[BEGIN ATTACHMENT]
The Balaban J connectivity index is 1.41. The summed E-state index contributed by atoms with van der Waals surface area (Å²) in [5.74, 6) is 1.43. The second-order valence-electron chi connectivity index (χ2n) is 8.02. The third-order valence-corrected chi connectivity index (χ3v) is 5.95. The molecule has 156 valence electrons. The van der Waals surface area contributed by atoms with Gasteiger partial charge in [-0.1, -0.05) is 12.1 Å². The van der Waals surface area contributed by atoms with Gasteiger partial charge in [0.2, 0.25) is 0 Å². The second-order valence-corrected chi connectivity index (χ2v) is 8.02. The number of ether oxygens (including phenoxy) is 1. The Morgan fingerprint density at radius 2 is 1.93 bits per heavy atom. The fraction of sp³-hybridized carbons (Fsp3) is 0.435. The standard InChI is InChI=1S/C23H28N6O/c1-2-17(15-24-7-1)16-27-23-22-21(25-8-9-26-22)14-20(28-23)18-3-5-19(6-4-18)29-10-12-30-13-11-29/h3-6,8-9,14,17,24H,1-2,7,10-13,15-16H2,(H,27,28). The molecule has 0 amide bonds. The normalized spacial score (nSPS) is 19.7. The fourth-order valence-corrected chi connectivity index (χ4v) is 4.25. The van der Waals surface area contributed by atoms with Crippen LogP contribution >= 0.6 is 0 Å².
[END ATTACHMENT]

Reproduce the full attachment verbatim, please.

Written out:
The Balaban J connectivity index is 1.41. The summed E-state index contributed by atoms with van der Waals surface area (Å²) in [5.74, 6) is 1.43. The second-order valence-electron chi connectivity index (χ2n) is 8.02. The third-order valence-corrected chi connectivity index (χ3v) is 5.95. The molecule has 156 valence electrons. The van der Waals surface area contributed by atoms with Gasteiger partial charge in [-0.1, -0.05) is 12.1 Å². The van der Waals surface area contributed by atoms with Gasteiger partial charge in [0.2, 0.25) is 0 Å². The second-order valence-corrected chi connectivity index (χ2v) is 8.02. The number of ether oxygens (including phenoxy) is 1. The Morgan fingerprint density at radius 2 is 1.93 bits per heavy atom. The fraction of sp³-hybridized carbons (Fsp3) is 0.435. The standard InChI is InChI=1S/C23H28N6O/c1-2-17(15-24-7-1)16-27-23-22-21(25-8-9-26-22)14-20(28-23)18-3-5-19(6-4-18)29-10-12-30-13-11-29/h3-6,8-9,14,17,24H,1-2,7,10-13,15-16H2,(H,27,28). The molecule has 0 amide bonds. The normalized spacial score (nSPS) is 19.7. The fourth-order valence-corrected chi connectivity index (χ4v) is 4.25. The van der Waals surface area contributed by atoms with Crippen LogP contribution >= 0.6 is 0 Å².